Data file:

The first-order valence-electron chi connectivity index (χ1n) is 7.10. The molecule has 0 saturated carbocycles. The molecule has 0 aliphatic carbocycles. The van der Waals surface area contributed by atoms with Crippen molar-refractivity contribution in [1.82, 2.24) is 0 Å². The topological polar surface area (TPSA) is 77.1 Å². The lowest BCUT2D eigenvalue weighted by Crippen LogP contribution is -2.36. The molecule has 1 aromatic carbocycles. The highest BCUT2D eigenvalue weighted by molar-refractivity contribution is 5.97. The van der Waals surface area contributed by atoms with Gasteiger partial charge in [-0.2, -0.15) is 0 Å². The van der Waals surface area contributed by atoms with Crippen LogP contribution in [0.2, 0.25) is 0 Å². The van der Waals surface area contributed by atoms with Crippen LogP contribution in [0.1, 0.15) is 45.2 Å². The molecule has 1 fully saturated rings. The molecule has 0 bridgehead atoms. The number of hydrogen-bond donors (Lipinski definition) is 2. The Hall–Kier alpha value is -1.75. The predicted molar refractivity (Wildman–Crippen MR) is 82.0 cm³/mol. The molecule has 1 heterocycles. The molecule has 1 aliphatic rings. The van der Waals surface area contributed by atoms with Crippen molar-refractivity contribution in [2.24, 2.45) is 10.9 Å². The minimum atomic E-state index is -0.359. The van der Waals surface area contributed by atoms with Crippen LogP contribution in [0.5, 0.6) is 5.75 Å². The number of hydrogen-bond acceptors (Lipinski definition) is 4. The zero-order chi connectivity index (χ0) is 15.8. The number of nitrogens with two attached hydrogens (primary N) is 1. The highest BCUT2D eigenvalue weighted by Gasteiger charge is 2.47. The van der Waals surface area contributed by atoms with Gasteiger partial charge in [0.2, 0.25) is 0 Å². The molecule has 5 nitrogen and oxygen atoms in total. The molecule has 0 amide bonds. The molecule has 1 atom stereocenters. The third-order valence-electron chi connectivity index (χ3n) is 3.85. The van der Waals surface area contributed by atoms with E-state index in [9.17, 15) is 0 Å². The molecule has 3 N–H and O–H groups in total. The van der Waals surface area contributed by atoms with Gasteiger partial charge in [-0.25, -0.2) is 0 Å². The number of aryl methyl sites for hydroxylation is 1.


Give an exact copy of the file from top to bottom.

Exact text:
The first-order valence-electron chi connectivity index (χ1n) is 7.10. The molecule has 0 saturated carbocycles. The molecule has 0 aliphatic carbocycles. The van der Waals surface area contributed by atoms with Crippen molar-refractivity contribution in [1.82, 2.24) is 0 Å². The topological polar surface area (TPSA) is 77.1 Å². The lowest BCUT2D eigenvalue weighted by Crippen LogP contribution is -2.36. The molecule has 1 aromatic carbocycles. The highest BCUT2D eigenvalue weighted by molar-refractivity contribution is 5.97. The van der Waals surface area contributed by atoms with Gasteiger partial charge in [-0.2, -0.15) is 0 Å². The van der Waals surface area contributed by atoms with Crippen LogP contribution in [0.2, 0.25) is 0 Å². The van der Waals surface area contributed by atoms with Crippen LogP contribution in [0.1, 0.15) is 45.2 Å². The molecule has 1 fully saturated rings. The molecule has 0 bridgehead atoms. The number of hydrogen-bond donors (Lipinski definition) is 2. The Hall–Kier alpha value is -1.75. The predicted molar refractivity (Wildman–Crippen MR) is 82.0 cm³/mol. The molecule has 1 heterocycles. The molecule has 1 aliphatic rings. The van der Waals surface area contributed by atoms with Crippen molar-refractivity contribution in [2.24, 2.45) is 10.9 Å². The minimum atomic E-state index is -0.359. The van der Waals surface area contributed by atoms with Crippen LogP contribution in [0.5, 0.6) is 5.75 Å². The number of hydrogen-bond acceptors (Lipinski definition) is 4. The zero-order chi connectivity index (χ0) is 15.8. The number of nitrogens with two attached hydrogens (primary N) is 1. The highest BCUT2D eigenvalue weighted by Gasteiger charge is 2.47. The van der Waals surface area contributed by atoms with Gasteiger partial charge in [0.2, 0.25) is 0 Å². The molecule has 5 nitrogen and oxygen atoms in total. The molecule has 0 amide bonds. The molecule has 1 atom stereocenters. The third-order valence-electron chi connectivity index (χ3n) is 3.85. The van der Waals surface area contributed by atoms with E-state index in [9.17, 15) is 0 Å². The molecule has 3 N–H and O–H groups in total. The van der Waals surface area contributed by atoms with Gasteiger partial charge in [-0.25, -0.2) is 0 Å². The number of aryl methyl sites for hydroxylation is 1.